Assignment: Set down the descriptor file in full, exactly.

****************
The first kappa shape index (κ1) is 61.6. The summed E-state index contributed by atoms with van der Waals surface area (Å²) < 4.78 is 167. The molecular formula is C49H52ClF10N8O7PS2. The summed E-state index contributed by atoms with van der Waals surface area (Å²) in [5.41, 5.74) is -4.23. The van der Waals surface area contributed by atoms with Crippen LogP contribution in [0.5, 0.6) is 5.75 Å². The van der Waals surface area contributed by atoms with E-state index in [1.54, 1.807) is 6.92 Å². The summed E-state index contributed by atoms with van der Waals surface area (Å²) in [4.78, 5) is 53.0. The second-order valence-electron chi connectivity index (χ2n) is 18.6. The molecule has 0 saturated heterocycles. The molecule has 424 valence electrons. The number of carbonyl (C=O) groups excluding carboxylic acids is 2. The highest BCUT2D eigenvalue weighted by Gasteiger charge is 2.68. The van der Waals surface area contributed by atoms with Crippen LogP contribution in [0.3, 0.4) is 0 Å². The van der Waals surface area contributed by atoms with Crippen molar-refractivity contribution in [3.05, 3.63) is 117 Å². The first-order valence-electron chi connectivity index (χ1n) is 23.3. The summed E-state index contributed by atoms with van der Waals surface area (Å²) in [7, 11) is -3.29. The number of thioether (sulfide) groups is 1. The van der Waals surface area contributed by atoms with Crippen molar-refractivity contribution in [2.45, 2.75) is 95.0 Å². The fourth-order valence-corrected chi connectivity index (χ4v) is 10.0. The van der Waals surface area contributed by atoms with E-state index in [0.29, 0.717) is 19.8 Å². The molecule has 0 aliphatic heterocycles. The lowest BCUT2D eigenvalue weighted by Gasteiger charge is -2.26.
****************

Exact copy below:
The first kappa shape index (κ1) is 61.6. The summed E-state index contributed by atoms with van der Waals surface area (Å²) < 4.78 is 167. The molecular formula is C49H52ClF10N8O7PS2. The summed E-state index contributed by atoms with van der Waals surface area (Å²) in [5.41, 5.74) is -4.23. The van der Waals surface area contributed by atoms with Crippen LogP contribution in [0.5, 0.6) is 5.75 Å². The van der Waals surface area contributed by atoms with E-state index in [1.54, 1.807) is 6.92 Å². The summed E-state index contributed by atoms with van der Waals surface area (Å²) in [4.78, 5) is 53.0. The second-order valence-electron chi connectivity index (χ2n) is 18.6. The molecule has 0 saturated heterocycles. The molecule has 424 valence electrons. The number of carbonyl (C=O) groups excluding carboxylic acids is 2. The highest BCUT2D eigenvalue weighted by Gasteiger charge is 2.68. The van der Waals surface area contributed by atoms with Crippen LogP contribution in [0.3, 0.4) is 0 Å². The van der Waals surface area contributed by atoms with Crippen molar-refractivity contribution in [3.05, 3.63) is 117 Å². The first-order valence-electron chi connectivity index (χ1n) is 23.3. The summed E-state index contributed by atoms with van der Waals surface area (Å²) in [7, 11) is -3.29. The number of thioether (sulfide) groups is 1. The van der Waals surface area contributed by atoms with Crippen molar-refractivity contribution in [2.45, 2.75) is 95.0 Å². The fourth-order valence-corrected chi connectivity index (χ4v) is 10.0. The van der Waals surface area contributed by atoms with E-state index in [0.29, 0.717) is 19.8 Å². The molecule has 0 aliphatic heterocycles. The lowest BCUT2D eigenvalue weighted by Gasteiger charge is -2.26.